The economy and issues related to people’s livelihood are not likely to be discussed or show up on the media’s radar in the coming months if this political power struggle continues.
This is the reason Ma must stop the strife in the KMT now. If he refuses, he might take the country down along with his bottom-skimming approval ratings.
For the Chinese Communist Party (CCP), China’s “century of humiliation” is the gift that keeps on giving. Beijing returns again and again to the theme of Western imperialism, oppression and exploitation to keep stoking the embers of grievance and resentment against the West, and especially the US. However, the People’s Republic of China (PRC) that in 1949 announced it had “stood up” soon made clear what that would mean for Chinese and the world — and it was not an agenda that would engender pride among ordinary Chinese, or peace of mind in the international community. At home, Mao Zedong (毛澤東) launched
The restructuring of supply chains, particularly in the semiconductor industry, was an essential part of discussions last week between Taiwan and a US delegation led by US Undersecretary of State for Economic Growth, Energy and the Environment Keith Krach. It took precedent over the highly anticipated subject of bilateral trade partnerships, and Taiwan Semiconductor Manufacturing Co (TSMC) founder Morris Chang’s (張忠謀) appearance on Friday at a dinner hosted by President Tsai Ing-wen (蔡英文) for Krach was a subtle indicator of this. Chang was in photographs posted by Tsai on Facebook after the dinner, but no details about their discussions were disclosed. With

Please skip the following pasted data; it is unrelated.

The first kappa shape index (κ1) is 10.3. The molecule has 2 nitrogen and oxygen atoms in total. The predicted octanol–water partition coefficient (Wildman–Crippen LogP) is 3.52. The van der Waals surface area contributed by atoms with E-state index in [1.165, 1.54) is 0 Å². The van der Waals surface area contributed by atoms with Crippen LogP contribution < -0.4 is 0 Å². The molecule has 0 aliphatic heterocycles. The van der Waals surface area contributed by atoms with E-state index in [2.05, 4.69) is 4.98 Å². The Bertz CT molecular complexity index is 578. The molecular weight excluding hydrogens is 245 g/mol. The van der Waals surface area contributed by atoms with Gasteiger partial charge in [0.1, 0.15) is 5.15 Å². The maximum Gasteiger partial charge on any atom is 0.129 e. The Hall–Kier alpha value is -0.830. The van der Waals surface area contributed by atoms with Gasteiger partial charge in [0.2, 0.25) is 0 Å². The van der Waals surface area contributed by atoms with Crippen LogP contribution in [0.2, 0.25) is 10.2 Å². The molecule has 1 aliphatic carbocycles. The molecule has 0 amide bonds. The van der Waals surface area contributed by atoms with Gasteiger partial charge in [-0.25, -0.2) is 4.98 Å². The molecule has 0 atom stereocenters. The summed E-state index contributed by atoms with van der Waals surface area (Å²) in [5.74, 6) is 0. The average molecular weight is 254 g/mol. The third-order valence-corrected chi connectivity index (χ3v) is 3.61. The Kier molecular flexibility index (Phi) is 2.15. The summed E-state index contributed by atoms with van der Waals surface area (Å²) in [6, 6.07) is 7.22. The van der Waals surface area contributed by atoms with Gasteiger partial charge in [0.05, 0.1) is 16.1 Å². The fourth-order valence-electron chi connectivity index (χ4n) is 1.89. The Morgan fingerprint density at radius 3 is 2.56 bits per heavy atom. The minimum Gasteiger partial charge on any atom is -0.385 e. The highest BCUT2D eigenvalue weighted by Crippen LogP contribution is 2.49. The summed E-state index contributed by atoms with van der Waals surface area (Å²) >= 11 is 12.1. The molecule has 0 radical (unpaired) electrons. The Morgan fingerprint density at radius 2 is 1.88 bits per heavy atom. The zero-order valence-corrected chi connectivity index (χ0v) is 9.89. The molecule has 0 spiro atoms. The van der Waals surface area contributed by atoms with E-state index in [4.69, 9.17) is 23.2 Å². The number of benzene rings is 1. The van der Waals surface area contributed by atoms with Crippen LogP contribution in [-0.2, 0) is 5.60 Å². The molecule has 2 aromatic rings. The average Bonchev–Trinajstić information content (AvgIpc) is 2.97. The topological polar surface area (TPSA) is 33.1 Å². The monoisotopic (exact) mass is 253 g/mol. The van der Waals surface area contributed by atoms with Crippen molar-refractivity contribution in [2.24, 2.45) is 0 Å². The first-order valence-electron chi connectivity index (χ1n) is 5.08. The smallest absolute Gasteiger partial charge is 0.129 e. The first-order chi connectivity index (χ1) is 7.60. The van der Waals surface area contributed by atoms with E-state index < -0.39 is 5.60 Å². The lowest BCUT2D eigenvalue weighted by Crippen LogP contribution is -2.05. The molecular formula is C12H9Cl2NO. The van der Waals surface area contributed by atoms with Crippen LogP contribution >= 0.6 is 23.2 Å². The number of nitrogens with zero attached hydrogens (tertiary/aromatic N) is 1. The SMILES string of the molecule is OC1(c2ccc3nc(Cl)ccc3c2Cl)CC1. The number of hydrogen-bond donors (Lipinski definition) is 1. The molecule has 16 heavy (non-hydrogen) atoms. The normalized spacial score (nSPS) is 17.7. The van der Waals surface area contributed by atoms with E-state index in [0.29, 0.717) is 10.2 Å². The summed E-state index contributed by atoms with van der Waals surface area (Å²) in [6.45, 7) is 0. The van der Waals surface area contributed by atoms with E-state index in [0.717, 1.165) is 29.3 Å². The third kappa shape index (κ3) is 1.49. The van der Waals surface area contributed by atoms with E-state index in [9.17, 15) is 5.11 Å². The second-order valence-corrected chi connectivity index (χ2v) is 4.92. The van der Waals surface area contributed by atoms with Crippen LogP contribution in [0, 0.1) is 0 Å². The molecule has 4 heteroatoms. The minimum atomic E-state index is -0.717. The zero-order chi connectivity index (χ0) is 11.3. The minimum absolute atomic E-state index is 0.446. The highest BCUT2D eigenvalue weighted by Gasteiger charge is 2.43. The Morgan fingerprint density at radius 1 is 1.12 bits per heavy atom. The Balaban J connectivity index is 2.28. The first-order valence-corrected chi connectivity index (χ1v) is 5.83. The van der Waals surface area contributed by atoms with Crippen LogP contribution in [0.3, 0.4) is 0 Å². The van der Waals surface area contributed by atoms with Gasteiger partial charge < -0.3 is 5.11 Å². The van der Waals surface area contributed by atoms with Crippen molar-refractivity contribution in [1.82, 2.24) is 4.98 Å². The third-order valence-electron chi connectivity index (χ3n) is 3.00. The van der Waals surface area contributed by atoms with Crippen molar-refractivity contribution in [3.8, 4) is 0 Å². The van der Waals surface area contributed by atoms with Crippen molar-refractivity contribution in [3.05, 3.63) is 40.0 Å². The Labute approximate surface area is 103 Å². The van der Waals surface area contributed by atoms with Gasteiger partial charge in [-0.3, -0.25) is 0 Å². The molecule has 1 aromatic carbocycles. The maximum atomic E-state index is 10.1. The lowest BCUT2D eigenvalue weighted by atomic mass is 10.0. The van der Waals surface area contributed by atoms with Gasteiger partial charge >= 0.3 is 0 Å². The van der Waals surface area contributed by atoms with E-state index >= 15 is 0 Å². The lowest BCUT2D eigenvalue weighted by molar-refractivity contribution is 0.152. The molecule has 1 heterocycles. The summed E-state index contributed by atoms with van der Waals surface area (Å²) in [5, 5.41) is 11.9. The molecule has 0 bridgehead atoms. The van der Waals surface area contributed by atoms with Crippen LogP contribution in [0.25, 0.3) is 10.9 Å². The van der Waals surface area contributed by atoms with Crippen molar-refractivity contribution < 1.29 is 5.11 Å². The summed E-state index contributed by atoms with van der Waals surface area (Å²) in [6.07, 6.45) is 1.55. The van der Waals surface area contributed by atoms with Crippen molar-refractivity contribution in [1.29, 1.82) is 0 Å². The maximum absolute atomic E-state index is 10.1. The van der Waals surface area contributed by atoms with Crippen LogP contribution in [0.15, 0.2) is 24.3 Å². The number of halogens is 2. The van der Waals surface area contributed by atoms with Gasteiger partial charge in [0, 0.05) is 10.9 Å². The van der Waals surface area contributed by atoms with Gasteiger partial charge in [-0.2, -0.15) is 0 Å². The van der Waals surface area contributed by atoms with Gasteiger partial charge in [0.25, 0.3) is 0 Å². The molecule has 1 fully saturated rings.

Astride an ascended economy and military, with global influence nearing biblical proportions, Xi Jinping (習近平) — general secretary of the Chinese Communist Party (CCP), chairman of the Central Military Commission and president of the People’s Republic of China — is faithfully heralded, in deeds and imagery, as a benevolent lord, determined to “build a community of common destiny for all mankind.” Rather than leading humanity to this Shangri-La through inspirational virtue a la Mahatma Gandhi or Abraham Lincoln, the CCP prefers a micromanagement doctrine of socialism with Chinese characteristics as the guiding light. A doctrine of Marxist orthodoxy transplanted under a canvas
On Sept. 8, at the high-profile Ketagalan security forum, President Tsai Ing-wen (蔡英文) urged countries to deal with the China challenge. She said: “It is time for like-minded countries, and democratic friends in the Indo-Pacific region and beyond, to discuss a framework to generate sustained and concerted efforts to maintain a strategic order that deters unilateral aggressive actions.” The “Taiwan model” to deal with the COVID-19 pandemic provides an alternative to China’s authoritarian way of handling it. Taiwan’s response to the health crisis has made it evident that countries across the world have much to learn from Taiwan’s best practices and if